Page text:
A decade after Cathy, Christopher, and Carrie escaped from their grandparents' attic at Foxworth Hall, Petals on the Wind continues to follow the twisted plight of the family as they ... See full summary »
Living in her family's secluded mansion, Audrina is kept alone and out of sight and is haunted by nightmares of her older sister, First Audrina, who was left for dead in the woods after an ... See full summary »
Heaven Leigh Casteel, gifted and intelligent, is the eldest of five dirt-poor children struggling to survive in a mountain shack. As she endures neglect and abuse, Heaven discovers a dark ... See full summary »
After the death of her husband, a mother takes her kids off to live with their grandparents in a huge, decrepit old mansion. However, the kids are kept hidden in a room just below the attic, visited only by the grandmother, and their mother, who becomes less and less concerned about them and their failing health, and more concerned about herself and the inheritance she plans to win back from her dying father, to the point of murder...Written by
David Gibson <firstname.lastname@example.org>
Cathy is wearing knee pads when she throws herself on the floor in an attempt to catch the ballerina figurine. See more »
[coming up behind their mother at the wedding]
[Corrine turns around]
Do you like my dress? I thought it was appropriate for the occasion.
Who are you? How did you get in here?
Have you forgotten us already?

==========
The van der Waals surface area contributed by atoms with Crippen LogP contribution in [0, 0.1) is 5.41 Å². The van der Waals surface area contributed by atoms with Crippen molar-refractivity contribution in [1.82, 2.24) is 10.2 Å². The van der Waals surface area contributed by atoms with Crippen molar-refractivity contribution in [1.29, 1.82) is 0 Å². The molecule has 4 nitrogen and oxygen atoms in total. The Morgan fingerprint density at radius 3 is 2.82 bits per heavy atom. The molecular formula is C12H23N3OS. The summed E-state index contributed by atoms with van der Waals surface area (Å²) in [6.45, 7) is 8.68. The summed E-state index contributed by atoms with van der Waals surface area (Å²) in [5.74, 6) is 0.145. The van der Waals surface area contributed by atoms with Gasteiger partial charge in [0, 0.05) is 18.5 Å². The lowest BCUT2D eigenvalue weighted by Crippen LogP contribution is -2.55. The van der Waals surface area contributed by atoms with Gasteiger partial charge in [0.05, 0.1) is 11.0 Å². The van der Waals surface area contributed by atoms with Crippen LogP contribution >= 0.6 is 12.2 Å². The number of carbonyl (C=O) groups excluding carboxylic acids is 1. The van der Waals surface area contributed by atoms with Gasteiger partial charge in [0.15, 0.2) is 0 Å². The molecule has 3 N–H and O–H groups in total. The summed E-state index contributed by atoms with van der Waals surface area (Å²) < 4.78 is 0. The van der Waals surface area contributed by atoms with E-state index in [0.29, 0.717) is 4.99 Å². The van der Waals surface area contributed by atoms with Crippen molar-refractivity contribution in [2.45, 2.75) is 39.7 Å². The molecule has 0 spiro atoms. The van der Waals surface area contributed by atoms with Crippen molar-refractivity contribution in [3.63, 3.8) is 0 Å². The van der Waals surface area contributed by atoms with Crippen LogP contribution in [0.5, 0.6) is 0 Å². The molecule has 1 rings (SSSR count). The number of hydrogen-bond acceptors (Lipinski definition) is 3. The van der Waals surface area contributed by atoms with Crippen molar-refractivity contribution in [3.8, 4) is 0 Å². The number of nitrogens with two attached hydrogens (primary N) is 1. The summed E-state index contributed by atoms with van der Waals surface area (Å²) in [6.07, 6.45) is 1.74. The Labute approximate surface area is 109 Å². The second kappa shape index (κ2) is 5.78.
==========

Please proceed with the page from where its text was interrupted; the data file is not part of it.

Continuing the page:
Who are you children?
We're the children of the bride!
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The original quartet of books (Flowers in the Attic; Petals on the Wind; Let There be Thorns; Seeds of Yesterday) combined to tell a controversial and powerful tale of abuse, incest, betrayal, murder, mental distress and collapse, and hidden family secrets. The characters leapt off the page and the situations were memorable.
This film, I'm sorry to say, is feeble and doesn't get even halfway near to doing justice to Virginia Andrews' work. As the key character, Cathy, Kirsty Swanson is all wrong, while her siblings Chris, Carrie, and Cory (played by Jeb Stuart Adams, Lindsay Parker, and Ben Ryan Ganger) don't engage the interest. Perhaps the most interesting character in the film is Corrine, their mother, played by Victoria Tennant, and given a bit of characterisation.
I just think the material is pretty unfilmable without it veering into pseudo-porn or just becoming a catalogue of violence. Stick to the books and avoid this.
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